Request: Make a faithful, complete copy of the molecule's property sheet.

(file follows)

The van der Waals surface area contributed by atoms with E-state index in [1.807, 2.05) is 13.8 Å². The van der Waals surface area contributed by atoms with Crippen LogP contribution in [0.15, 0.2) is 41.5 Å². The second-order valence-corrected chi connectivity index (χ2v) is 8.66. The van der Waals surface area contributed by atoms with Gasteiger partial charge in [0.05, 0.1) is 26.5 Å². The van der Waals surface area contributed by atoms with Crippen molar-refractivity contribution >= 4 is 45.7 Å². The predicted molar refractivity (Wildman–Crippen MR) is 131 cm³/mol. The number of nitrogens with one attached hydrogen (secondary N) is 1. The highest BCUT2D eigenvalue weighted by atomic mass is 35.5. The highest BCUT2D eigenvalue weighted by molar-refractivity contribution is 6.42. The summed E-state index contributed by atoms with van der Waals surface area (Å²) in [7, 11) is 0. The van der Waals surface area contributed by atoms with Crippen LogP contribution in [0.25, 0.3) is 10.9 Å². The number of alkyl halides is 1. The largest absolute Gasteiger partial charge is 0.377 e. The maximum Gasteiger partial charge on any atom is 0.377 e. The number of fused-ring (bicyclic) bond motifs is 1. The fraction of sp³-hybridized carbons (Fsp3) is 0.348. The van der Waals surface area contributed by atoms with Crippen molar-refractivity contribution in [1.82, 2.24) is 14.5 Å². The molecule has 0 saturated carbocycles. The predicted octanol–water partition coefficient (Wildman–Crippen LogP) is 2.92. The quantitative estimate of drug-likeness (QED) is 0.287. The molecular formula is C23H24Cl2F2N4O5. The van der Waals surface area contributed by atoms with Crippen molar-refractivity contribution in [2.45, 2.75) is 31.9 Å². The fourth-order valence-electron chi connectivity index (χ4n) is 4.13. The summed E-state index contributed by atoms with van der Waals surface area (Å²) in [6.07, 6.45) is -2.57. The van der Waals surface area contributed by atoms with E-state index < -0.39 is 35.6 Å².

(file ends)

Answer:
The van der Waals surface area contributed by atoms with E-state index in [1.807, 2.05) is 13.8 Å². The van der Waals surface area contributed by atoms with Crippen LogP contribution in [0.15, 0.2) is 41.5 Å². The second-order valence-corrected chi connectivity index (χ2v) is 8.66. The van der Waals surface area contributed by atoms with Gasteiger partial charge in [0.05, 0.1) is 26.5 Å². The van der Waals surface area contributed by atoms with Crippen molar-refractivity contribution >= 4 is 45.7 Å². The predicted molar refractivity (Wildman–Crippen MR) is 131 cm³/mol. The number of nitrogens with one attached hydrogen (secondary N) is 1. The highest BCUT2D eigenvalue weighted by atomic mass is 35.5. The highest BCUT2D eigenvalue weighted by molar-refractivity contribution is 6.42. The summed E-state index contributed by atoms with van der Waals surface area (Å²) in [7, 11) is 0. The van der Waals surface area contributed by atoms with Crippen LogP contribution in [0.25, 0.3) is 10.9 Å². The number of alkyl halides is 1. The largest absolute Gasteiger partial charge is 0.377 e. The maximum Gasteiger partial charge on any atom is 0.377 e. The number of fused-ring (bicyclic) bond motifs is 1. The fraction of sp³-hybridized carbons (Fsp3) is 0.348. The van der Waals surface area contributed by atoms with Crippen molar-refractivity contribution in [1.82, 2.24) is 14.5 Å². The molecule has 0 saturated carbocycles. The predicted octanol–water partition coefficient (Wildman–Crippen LogP) is 2.92. The quantitative estimate of drug-likeness (QED) is 0.287. The molecular formula is C23H24Cl2F2N4O5. The van der Waals surface area contributed by atoms with Crippen molar-refractivity contribution in [2.45, 2.75) is 31.9 Å². The fourth-order valence-electron chi connectivity index (χ4n) is 4.13. The summed E-state index contributed by atoms with van der Waals surface area (Å²) in [6.07, 6.45) is -2.57. The van der Waals surface area contributed by atoms with E-state index < -0.39 is 35.6 Å².